7. You can find hydrogen peroxide at any drugstore. Buy it and add it to the water heater. The question is – how much should you add for an effective outcome? For every forty gallons of water in the heater, you need to add three percent hydrogen peroxide in two pints maximum. 
  8. The next step is all about how you can pour the required amount of hydrogen peroxide. You can either do it by pouring it into the opening of the outlet pipe or the opening of the temperature and pressure relief valve. Close them after you have completed the step. 
  9. This step is relatively straightforward. First, all you have to do is open the inlet valve for cold water. Secondly, fill up the tank thoroughly with water. Next, use your eyes and observe the level of water. Once it is up to the brim, close the valve facilitating an inlet of cold water.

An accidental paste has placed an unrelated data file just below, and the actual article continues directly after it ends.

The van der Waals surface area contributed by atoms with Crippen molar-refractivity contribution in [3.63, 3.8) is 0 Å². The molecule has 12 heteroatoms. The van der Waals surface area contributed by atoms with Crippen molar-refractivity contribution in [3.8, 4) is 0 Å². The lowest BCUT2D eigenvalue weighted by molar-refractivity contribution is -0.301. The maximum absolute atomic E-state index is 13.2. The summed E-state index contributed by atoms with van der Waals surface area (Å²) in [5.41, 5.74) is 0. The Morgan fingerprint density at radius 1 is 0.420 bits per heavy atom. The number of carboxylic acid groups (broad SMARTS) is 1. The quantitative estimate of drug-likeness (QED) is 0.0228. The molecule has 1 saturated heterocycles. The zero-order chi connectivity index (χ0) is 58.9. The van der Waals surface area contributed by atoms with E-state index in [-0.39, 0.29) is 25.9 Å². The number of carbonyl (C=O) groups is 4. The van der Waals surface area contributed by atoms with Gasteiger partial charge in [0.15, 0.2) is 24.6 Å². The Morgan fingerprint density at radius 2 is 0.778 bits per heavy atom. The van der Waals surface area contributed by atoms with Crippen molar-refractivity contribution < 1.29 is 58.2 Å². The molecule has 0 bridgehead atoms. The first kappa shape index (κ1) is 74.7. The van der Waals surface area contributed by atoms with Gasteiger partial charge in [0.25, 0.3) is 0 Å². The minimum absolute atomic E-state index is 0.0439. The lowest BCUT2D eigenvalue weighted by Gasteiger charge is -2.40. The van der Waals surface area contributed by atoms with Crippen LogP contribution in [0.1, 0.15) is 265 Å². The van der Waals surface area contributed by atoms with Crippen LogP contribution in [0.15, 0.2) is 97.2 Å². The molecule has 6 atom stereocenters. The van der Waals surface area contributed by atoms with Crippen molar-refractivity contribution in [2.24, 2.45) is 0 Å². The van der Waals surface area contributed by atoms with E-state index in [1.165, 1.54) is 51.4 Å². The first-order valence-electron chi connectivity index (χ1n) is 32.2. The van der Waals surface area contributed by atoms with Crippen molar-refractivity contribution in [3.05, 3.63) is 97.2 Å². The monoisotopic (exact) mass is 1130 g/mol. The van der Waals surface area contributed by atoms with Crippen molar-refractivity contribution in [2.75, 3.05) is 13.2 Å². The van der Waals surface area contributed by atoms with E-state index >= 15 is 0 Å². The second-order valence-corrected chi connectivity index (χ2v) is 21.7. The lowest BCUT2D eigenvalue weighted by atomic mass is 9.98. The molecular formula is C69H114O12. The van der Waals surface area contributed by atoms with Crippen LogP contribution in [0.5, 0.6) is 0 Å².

10. You have to let the hydrogen peroxide stay in the water heater for at least three hours if you want to get a water heater odor killer. 
  11. The next few steps are essential for getting an effective result. You do realize that the hot water pipes need cleaning, right? So, let the hydrogen peroxide clean it after three hours are complete. How do you do that? Open the cold water inlet valve, and the hot water taps. Next, there will be a residue of the peroxide mixture. Drain it by using the drain valve of the water heater. 
  12. After you have cleaned the drainage valve and filled up the water tank with fresh-water, you have to allow it to live and breathe in the tank for a meager fifteen to twenty minutes. 
  13. This step can get a bit boring. It requires manual effort. After you have purified the hot water’s supply lines, you have to reuse the drainage valve. How? You have to drain the water from the water tank through this valve so that any sedimentary deposit can get flushed. 
  14. Once you have finished the previous step, close the drain valve, which you used to drain the water. 
  15. You can culminate the next two-three steps into a check-list. Those are as follows: